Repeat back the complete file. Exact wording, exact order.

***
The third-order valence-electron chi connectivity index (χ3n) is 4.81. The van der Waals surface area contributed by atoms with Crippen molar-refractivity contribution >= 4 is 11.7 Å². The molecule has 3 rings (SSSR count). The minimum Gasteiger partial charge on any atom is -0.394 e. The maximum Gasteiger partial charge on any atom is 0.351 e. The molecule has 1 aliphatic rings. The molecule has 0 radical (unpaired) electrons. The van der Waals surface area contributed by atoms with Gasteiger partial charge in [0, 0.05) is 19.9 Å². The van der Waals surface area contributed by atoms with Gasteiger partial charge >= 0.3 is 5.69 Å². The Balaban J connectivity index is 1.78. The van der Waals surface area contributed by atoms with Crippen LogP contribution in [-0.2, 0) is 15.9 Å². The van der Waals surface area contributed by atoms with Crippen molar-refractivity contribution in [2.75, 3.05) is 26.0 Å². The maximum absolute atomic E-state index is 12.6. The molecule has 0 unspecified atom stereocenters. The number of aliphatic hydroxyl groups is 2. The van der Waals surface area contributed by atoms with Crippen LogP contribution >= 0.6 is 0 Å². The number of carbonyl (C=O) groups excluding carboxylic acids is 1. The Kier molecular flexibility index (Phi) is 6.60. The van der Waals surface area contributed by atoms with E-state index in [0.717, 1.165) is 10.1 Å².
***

The third-order valence-electron chi connectivity index (χ3n) is 4.81. The van der Waals surface area contributed by atoms with Crippen molar-refractivity contribution >= 4 is 11.7 Å². The molecule has 3 rings (SSSR count). The minimum Gasteiger partial charge on any atom is -0.394 e. The maximum Gasteiger partial charge on any atom is 0.351 e. The molecule has 1 aliphatic rings. The molecule has 0 radical (unpaired) electrons. The van der Waals surface area contributed by atoms with Gasteiger partial charge in [0, 0.05) is 19.9 Å². The van der Waals surface area contributed by atoms with Gasteiger partial charge >= 0.3 is 5.69 Å². The Balaban J connectivity index is 1.78. The van der Waals surface area contributed by atoms with Crippen LogP contribution in [-0.2, 0) is 15.9 Å². The van der Waals surface area contributed by atoms with Crippen molar-refractivity contribution in [2.75, 3.05) is 26.0 Å². The maximum absolute atomic E-state index is 12.6. The molecule has 0 unspecified atom stereocenters. The number of aliphatic hydroxyl groups is 2. The van der Waals surface area contributed by atoms with Crippen LogP contribution >= 0.6 is 0 Å². The number of carbonyl (C=O) groups excluding carboxylic acids is 1. The Kier molecular flexibility index (Phi) is 6.60. The van der Waals surface area contributed by atoms with E-state index in [0.717, 1.165) is 10.1 Å².